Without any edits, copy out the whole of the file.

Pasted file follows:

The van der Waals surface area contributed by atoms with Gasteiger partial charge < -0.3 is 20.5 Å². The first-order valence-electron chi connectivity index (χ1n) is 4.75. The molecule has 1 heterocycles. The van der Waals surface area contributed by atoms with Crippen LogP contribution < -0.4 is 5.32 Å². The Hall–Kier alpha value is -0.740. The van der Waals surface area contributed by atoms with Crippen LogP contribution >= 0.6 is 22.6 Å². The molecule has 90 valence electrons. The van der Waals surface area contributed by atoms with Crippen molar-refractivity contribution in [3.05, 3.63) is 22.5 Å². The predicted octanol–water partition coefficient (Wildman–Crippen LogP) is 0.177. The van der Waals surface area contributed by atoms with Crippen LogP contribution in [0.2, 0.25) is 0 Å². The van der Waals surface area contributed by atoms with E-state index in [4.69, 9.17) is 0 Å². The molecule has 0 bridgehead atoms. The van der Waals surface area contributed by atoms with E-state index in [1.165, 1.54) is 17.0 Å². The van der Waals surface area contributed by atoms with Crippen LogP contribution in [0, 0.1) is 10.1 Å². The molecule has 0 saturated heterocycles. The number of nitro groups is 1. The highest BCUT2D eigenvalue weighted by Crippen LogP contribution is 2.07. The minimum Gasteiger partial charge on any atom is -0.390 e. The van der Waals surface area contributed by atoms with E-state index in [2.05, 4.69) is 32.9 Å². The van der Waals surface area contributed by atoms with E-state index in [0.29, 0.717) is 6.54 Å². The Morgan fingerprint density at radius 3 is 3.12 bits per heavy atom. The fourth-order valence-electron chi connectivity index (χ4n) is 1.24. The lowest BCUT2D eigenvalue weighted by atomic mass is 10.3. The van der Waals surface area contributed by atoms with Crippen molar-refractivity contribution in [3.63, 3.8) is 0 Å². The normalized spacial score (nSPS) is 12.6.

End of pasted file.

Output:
The van der Waals surface area contributed by atoms with Gasteiger partial charge < -0.3 is 20.5 Å². The first-order valence-electron chi connectivity index (χ1n) is 4.75. The molecule has 1 heterocycles. The van der Waals surface area contributed by atoms with Crippen LogP contribution < -0.4 is 5.32 Å². The Hall–Kier alpha value is -0.740. The van der Waals surface area contributed by atoms with Crippen LogP contribution >= 0.6 is 22.6 Å². The molecule has 90 valence electrons. The van der Waals surface area contributed by atoms with Crippen molar-refractivity contribution in [3.05, 3.63) is 22.5 Å². The predicted octanol–water partition coefficient (Wildman–Crippen LogP) is 0.177. The van der Waals surface area contributed by atoms with Crippen LogP contribution in [0.2, 0.25) is 0 Å². The van der Waals surface area contributed by atoms with E-state index in [4.69, 9.17) is 0 Å². The molecule has 0 bridgehead atoms. The van der Waals surface area contributed by atoms with E-state index in [1.165, 1.54) is 17.0 Å². The van der Waals surface area contributed by atoms with Crippen LogP contribution in [0, 0.1) is 10.1 Å². The molecule has 0 saturated heterocycles. The number of nitro groups is 1. The highest BCUT2D eigenvalue weighted by Crippen LogP contribution is 2.07. The minimum Gasteiger partial charge on any atom is -0.390 e. The van der Waals surface area contributed by atoms with E-state index in [2.05, 4.69) is 32.9 Å². The van der Waals surface area contributed by atoms with E-state index in [0.29, 0.717) is 6.54 Å². The Morgan fingerprint density at radius 3 is 3.12 bits per heavy atom. The fourth-order valence-electron chi connectivity index (χ4n) is 1.24. The lowest BCUT2D eigenvalue weighted by atomic mass is 10.3. The van der Waals surface area contributed by atoms with Crippen molar-refractivity contribution in [3.63, 3.8) is 0 Å². The normalized spacial score (nSPS) is 12.6.